Human Papillomavirus (HPV)

Holly
Holly Campbell, WHNP-BC

Human Papillomavirus (HPV) is a virus that causes cervical cancer or genital warts. HPV can also cause cancers of the anus and oral cavity and throat. HPV is spread by intimate skin to skin contact, most commonly by sexual intercourse including vaginal, anal, or oral sex. People do not become infected with HPV by touching objects such as a toilet seat. You can develop symptoms from HPV years after being exposed making it hard to know when you first became infected.

It has been estimated that about 75-85% of sexually active adults will acquire HPV infection before the age of 50. This risk increases with the number of sexual partners you have and the number of sexual partners your partner has had. The majority of men and women become infected with HPV for the first time between 15-25 years old.

Most people who are infected with HPV have no signs or symptoms and in most cases, never develop any problems caused by HPV. However, in about 10-20% of women the HPV infection can persist, and in these women, there is a greater chance of developing cervical pre-cancer and cervical cancer. For this reason, routine WWV and pap smears are important to detect any abnormalities early before cancer develops.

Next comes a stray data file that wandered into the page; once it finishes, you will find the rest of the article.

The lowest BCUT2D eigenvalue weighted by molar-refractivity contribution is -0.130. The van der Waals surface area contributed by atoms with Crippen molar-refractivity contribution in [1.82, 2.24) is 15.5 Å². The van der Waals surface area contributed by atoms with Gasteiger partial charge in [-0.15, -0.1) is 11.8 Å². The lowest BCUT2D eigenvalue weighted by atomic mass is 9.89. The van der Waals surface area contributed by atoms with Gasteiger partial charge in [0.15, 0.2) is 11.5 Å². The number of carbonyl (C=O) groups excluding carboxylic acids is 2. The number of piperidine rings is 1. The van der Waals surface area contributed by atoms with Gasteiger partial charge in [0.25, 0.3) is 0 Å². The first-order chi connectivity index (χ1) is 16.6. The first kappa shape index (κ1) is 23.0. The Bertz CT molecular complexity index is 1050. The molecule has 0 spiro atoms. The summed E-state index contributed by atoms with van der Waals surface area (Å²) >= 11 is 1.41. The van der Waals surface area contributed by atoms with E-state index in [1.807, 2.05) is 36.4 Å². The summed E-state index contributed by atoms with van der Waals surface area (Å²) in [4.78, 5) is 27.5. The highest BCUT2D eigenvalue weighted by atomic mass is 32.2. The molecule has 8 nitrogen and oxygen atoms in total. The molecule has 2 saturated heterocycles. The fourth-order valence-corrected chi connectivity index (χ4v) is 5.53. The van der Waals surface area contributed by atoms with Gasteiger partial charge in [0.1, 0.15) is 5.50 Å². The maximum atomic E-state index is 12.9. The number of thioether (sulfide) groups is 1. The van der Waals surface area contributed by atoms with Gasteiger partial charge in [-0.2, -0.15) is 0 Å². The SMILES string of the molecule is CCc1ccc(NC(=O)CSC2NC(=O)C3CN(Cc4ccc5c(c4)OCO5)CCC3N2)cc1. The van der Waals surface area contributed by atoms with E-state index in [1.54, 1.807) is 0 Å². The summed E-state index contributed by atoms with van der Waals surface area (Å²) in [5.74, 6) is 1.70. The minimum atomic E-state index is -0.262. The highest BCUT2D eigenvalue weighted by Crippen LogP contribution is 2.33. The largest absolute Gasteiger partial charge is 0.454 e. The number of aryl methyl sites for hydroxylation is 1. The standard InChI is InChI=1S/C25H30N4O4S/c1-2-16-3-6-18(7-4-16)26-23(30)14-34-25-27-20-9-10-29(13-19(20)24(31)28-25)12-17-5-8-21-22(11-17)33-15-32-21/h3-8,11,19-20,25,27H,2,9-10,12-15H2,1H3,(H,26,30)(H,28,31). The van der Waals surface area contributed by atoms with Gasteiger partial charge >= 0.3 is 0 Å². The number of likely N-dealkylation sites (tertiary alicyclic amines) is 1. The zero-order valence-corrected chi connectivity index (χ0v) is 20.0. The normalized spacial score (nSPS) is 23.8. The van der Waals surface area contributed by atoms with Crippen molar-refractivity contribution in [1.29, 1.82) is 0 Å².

As providers we are asked:

• Why should my child get the HPV vaccine?
• Is it safe for my child to get the HPV vaccine?

The HPV vaccine has had long-term studies and has shown to significantly reduce the number of women with pre-cancerous cells and is expected to reduce the number of women who develop cervical cancer substantially.

The HPV vaccine has had long-term studies and has shown no major health risks to the vaccine. Mild redness or swelling at the injection site has been noted. The vaccine is thimerosal-free (mercury derivative).

When is it the right age to vaccinate?

-It is recommended that all girls and women between the ages of 9-26 years are vaccinated
-It is recommended that for boys and men to start age 9-21 years are vaccinated

Remember the best time to vaccinate is before becoming sexually active. However, the vaccine is still recommended for sexually active women who have not received the vaccine or completed the vaccine series and are within the range of age to get a vaccine
Please talk with your provider if you would like more information on HPV or the HPV vaccine.

Sources
Human Papillomavirus (HPV) Vaccine. Beyond the basics. www.UptoDate.com, 2017
Centers for Disease Control and Prevention “What is HPV” www.cdc.gov 12/2016